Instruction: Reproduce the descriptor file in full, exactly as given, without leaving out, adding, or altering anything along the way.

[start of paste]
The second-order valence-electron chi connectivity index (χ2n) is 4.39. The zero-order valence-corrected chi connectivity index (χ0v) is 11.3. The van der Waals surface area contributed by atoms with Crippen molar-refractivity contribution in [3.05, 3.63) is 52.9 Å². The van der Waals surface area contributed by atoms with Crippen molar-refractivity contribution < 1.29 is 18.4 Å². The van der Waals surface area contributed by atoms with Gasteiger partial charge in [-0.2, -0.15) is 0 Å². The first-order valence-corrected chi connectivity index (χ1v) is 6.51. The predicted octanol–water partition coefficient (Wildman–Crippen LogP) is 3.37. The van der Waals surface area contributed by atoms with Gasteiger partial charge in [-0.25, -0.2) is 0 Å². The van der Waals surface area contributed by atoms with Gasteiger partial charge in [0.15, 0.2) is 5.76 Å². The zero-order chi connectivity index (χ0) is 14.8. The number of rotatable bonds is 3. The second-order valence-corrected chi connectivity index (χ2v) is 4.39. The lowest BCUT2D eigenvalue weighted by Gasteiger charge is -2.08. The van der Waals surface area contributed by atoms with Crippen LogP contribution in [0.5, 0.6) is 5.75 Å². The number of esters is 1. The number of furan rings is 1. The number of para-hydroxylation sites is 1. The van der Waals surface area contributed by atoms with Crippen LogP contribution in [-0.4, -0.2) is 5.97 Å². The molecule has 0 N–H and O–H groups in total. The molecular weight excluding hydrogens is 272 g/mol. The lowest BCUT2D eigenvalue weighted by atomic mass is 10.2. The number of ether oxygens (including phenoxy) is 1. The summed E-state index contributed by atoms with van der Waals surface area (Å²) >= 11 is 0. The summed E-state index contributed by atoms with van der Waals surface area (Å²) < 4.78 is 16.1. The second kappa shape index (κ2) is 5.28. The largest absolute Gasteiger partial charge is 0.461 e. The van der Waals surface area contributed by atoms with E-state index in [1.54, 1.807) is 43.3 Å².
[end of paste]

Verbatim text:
The second-order valence-electron chi connectivity index (χ2n) is 4.39. The zero-order valence-corrected chi connectivity index (χ0v) is 11.3. The van der Waals surface area contributed by atoms with Crippen molar-refractivity contribution in [3.05, 3.63) is 52.9 Å². The van der Waals surface area contributed by atoms with Crippen molar-refractivity contribution < 1.29 is 18.4 Å². The van der Waals surface area contributed by atoms with Gasteiger partial charge in [-0.2, -0.15) is 0 Å². The first-order valence-corrected chi connectivity index (χ1v) is 6.51. The predicted octanol–water partition coefficient (Wildman–Crippen LogP) is 3.37. The van der Waals surface area contributed by atoms with Gasteiger partial charge in [-0.25, -0.2) is 0 Å². The van der Waals surface area contributed by atoms with Gasteiger partial charge in [0.15, 0.2) is 5.76 Å². The zero-order chi connectivity index (χ0) is 14.8. The number of rotatable bonds is 3. The second-order valence-corrected chi connectivity index (χ2v) is 4.39. The lowest BCUT2D eigenvalue weighted by Gasteiger charge is -2.08. The van der Waals surface area contributed by atoms with Crippen LogP contribution in [0.5, 0.6) is 5.75 Å². The number of esters is 1. The number of furan rings is 1. The number of para-hydroxylation sites is 1. The van der Waals surface area contributed by atoms with Crippen LogP contribution in [-0.4, -0.2) is 5.97 Å². The molecule has 0 N–H and O–H groups in total. The molecular weight excluding hydrogens is 272 g/mol. The lowest BCUT2D eigenvalue weighted by atomic mass is 10.2. The number of ether oxygens (including phenoxy) is 1. The summed E-state index contributed by atoms with van der Waals surface area (Å²) >= 11 is 0. The summed E-state index contributed by atoms with van der Waals surface area (Å²) < 4.78 is 16.1. The second kappa shape index (κ2) is 5.28. The largest absolute Gasteiger partial charge is 0.461 e. The van der Waals surface area contributed by atoms with E-state index in [1.54, 1.807) is 43.3 Å².